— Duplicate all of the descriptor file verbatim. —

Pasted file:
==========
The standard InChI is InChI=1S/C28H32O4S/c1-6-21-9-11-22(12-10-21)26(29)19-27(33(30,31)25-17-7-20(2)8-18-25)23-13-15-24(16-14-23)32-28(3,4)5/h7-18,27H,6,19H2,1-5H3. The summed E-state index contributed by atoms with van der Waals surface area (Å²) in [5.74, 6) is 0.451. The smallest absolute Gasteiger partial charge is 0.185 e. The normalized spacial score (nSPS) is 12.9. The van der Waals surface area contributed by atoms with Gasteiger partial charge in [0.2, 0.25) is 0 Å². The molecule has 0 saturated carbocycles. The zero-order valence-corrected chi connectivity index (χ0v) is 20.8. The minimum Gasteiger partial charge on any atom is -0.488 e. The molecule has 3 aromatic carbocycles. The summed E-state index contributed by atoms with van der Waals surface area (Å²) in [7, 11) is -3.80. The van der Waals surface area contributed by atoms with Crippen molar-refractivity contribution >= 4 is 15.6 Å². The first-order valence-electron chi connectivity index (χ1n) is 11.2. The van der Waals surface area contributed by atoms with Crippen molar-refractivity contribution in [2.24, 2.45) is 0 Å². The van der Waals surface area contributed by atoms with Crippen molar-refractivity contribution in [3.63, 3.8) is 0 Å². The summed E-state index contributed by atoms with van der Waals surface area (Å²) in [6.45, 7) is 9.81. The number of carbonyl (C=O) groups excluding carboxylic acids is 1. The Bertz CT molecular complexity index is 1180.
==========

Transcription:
The standard InChI is InChI=1S/C28H32O4S/c1-6-21-9-11-22(12-10-21)26(29)19-27(33(30,31)25-17-7-20(2)8-18-25)23-13-15-24(16-14-23)32-28(3,4)5/h7-18,27H,6,19H2,1-5H3. The summed E-state index contributed by atoms with van der Waals surface area (Å²) in [5.74, 6) is 0.451. The smallest absolute Gasteiger partial charge is 0.185 e. The normalized spacial score (nSPS) is 12.9. The van der Waals surface area contributed by atoms with Gasteiger partial charge in [0.2, 0.25) is 0 Å². The molecule has 0 saturated carbocycles. The zero-order valence-corrected chi connectivity index (χ0v) is 20.8. The minimum Gasteiger partial charge on any atom is -0.488 e. The molecule has 3 aromatic carbocycles. The summed E-state index contributed by atoms with van der Waals surface area (Å²) in [7, 11) is -3.80. The van der Waals surface area contributed by atoms with Crippen molar-refractivity contribution >= 4 is 15.6 Å². The first-order valence-electron chi connectivity index (χ1n) is 11.2. The van der Waals surface area contributed by atoms with Crippen molar-refractivity contribution in [2.24, 2.45) is 0 Å². The van der Waals surface area contributed by atoms with Crippen molar-refractivity contribution in [3.63, 3.8) is 0 Å². The summed E-state index contributed by atoms with van der Waals surface area (Å²) in [6.45, 7) is 9.81. The number of carbonyl (C=O) groups excluding carboxylic acids is 1. The Bertz CT molecular complexity index is 1180.